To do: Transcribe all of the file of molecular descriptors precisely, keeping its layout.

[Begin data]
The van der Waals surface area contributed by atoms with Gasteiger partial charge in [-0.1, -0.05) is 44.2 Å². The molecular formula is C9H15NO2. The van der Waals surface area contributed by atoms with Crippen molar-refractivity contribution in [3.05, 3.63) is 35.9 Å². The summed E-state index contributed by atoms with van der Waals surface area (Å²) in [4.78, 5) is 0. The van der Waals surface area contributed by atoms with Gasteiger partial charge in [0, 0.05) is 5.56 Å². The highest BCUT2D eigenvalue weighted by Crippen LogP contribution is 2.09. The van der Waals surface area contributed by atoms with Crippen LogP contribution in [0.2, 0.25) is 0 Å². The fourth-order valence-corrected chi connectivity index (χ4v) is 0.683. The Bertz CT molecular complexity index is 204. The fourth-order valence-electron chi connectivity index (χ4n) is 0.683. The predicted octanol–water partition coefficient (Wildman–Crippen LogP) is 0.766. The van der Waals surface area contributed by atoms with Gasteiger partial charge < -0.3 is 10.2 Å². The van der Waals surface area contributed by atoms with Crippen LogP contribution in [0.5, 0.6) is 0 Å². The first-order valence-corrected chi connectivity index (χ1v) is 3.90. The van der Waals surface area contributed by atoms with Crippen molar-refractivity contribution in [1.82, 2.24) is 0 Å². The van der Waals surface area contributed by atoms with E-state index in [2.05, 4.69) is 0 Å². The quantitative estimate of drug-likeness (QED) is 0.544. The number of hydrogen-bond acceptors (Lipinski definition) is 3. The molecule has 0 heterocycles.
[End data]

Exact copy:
The van der Waals surface area contributed by atoms with Gasteiger partial charge in [-0.1, -0.05) is 44.2 Å². The molecular formula is C9H15NO2. The van der Waals surface area contributed by atoms with Crippen molar-refractivity contribution in [3.05, 3.63) is 35.9 Å². The summed E-state index contributed by atoms with van der Waals surface area (Å²) in [4.78, 5) is 0. The van der Waals surface area contributed by atoms with Gasteiger partial charge in [0, 0.05) is 5.56 Å². The highest BCUT2D eigenvalue weighted by Crippen LogP contribution is 2.09. The van der Waals surface area contributed by atoms with Crippen LogP contribution in [0.2, 0.25) is 0 Å². The fourth-order valence-corrected chi connectivity index (χ4v) is 0.683. The Bertz CT molecular complexity index is 204. The fourth-order valence-electron chi connectivity index (χ4n) is 0.683. The predicted octanol–water partition coefficient (Wildman–Crippen LogP) is 0.766. The van der Waals surface area contributed by atoms with Gasteiger partial charge < -0.3 is 10.2 Å². The van der Waals surface area contributed by atoms with Crippen LogP contribution in [0.5, 0.6) is 0 Å². The first-order valence-corrected chi connectivity index (χ1v) is 3.90. The van der Waals surface area contributed by atoms with Crippen molar-refractivity contribution in [1.82, 2.24) is 0 Å². The van der Waals surface area contributed by atoms with E-state index in [2.05, 4.69) is 0 Å². The quantitative estimate of drug-likeness (QED) is 0.544. The number of hydrogen-bond acceptors (Lipinski definition) is 3. The molecule has 0 heterocycles.